By Donnie V. Rader
The writers of the Bible used the picture of right paths and by-paths to describe those who follow God’s way and those who depart. For example, Jeremiah said, “Stand in the ways and see, And ask for the old paths, where the good way is, And walk in it…” (Jer. 6:16). If we are not on the right path we are on the wrong paths. The Proverb writer spoke of those who “leave the paths of uprightness to walk in the ways of darkness” (Prov. 2:13).
Whether we are following some path through the woods or the inter-state highways, consciously or subconsciously, we will ask ourselves “Where are we headed?” In the course of any trip we ask ourselves some basic questions.
Let’s suppose that we are traveling from Birmingham, AL to Indianapolis, IN. (1) First, we get an atlas to see which road we need to be on. The map shows that we need to be on I-65 all the way. (2) After traveling a while we ask ourselves where we have been. Did we even get on the right road in Birmingham? It could be that we got on I-20 going toward Atlanta. As we reflect on where we have been, we remember seeing signs about Cullman and Athens, AL and Nashville, TN. We are assured we have been on the right path. (3) The next obvious question is, where are we now? Just because we have been on the right road doesn’t mean that we are still there. Someone in the car with us tells us that the last sign read “Jackson, TN this exit.” Wait a minute! Jackson, TN is on I-40. That’s not even close to I-65. (4) Now, we ask where are we headed if we continue on the same road? Following I- 40 will take us to Memphis then to Little Rock and on into Oklahoma. That puts us further and further away from where the map shows that we need to be.
These are the same four questions that we need to ask ourselves as we, the people of God, endeavor to serve him in our journey toward heaven. We must ask: (1) Where should we be in our attitude and approach to the word of God? (2) Where have we been? (3) Where are we now? and (4) Where are we headed if we continue on the present path?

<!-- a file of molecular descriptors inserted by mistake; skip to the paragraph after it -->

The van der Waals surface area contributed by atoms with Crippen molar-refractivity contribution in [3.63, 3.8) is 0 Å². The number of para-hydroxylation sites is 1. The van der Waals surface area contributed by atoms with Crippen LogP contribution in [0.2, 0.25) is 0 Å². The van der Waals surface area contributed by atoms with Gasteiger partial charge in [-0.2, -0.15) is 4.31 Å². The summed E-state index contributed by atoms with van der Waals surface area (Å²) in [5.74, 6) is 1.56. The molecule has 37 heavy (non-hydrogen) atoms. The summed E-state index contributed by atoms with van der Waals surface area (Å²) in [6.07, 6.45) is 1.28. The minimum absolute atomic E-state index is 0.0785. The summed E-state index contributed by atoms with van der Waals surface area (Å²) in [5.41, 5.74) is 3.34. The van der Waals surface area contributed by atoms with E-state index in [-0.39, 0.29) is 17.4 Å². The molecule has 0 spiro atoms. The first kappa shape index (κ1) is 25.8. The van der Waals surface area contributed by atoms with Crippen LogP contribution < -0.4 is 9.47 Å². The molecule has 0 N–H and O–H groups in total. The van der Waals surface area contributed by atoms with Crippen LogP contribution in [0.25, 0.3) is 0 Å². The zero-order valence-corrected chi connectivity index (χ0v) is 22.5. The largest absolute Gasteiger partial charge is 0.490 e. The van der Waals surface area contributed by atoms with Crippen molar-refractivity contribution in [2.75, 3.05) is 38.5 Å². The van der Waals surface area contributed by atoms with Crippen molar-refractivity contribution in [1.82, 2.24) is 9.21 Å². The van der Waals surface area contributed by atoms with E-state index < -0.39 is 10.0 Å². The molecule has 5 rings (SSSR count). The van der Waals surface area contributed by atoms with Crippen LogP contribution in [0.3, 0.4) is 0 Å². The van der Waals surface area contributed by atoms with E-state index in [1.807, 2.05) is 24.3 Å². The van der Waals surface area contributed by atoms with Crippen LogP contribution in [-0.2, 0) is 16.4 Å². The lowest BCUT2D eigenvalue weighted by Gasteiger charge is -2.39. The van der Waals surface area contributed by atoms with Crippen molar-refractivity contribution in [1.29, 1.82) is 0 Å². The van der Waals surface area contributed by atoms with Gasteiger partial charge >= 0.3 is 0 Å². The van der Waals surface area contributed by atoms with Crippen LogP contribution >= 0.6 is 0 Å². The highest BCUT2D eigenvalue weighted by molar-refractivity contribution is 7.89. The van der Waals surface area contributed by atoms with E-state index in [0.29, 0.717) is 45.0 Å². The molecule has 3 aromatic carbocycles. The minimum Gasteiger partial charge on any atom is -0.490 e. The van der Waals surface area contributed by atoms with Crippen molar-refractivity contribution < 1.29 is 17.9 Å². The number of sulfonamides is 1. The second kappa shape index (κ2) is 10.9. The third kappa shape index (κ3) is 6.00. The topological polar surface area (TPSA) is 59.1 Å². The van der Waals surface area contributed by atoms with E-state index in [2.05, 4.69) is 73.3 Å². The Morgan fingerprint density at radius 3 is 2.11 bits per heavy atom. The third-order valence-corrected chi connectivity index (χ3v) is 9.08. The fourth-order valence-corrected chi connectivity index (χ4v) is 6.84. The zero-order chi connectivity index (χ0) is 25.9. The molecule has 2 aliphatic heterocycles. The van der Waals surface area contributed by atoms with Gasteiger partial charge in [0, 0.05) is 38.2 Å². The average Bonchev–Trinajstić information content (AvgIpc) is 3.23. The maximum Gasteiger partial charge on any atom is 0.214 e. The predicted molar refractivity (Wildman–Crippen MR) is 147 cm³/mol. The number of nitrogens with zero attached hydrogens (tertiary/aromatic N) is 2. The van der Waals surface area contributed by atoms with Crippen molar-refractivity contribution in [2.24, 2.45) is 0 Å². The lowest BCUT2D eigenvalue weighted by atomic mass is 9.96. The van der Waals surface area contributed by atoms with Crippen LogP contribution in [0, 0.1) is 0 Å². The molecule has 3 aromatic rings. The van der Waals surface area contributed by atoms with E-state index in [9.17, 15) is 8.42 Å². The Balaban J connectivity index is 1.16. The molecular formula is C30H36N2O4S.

It is imperative that we, the people of God, ask where we (as individuals and churches) are headed. I have be-come concerned in recent years about the attitude I have seen developing among God’s own people toward the word of God. I see an attitude that suggests that we are losing respect for the authority of God’s word. I do not consider myself as a pessimist that “blows a fuse” over ever disagreement and issue, thus making it a bigger matter than it really is. But, neither do
I consider myself as a blind optimist who ignores real indications of danger on the horizon. We must face reality and consider the problems that brethren are facing.
In this series of articles we are going to focus on our attitude toward the word of God. As you will see, that is the heart and core of all the problems we face.
Where We Ought To Be Let’s consider what our attitude toward the word of God should be.
1. The word of God is our authority. Our view of the Bible should be that it is the word of God. When Paul preached in Thessalonica his message was received, not as the word of men, but as the word of God (1 Thess. 2:13). We must recognized that the Bible is the inspired book of God (2 Tim. 3:16-17). That is, the words of the Bible were given by the breath of God. That is the idea of inspiration. Even the words used by the writers of the New Testament were chosen by the Holy Spirit (1 Cor. 2:13).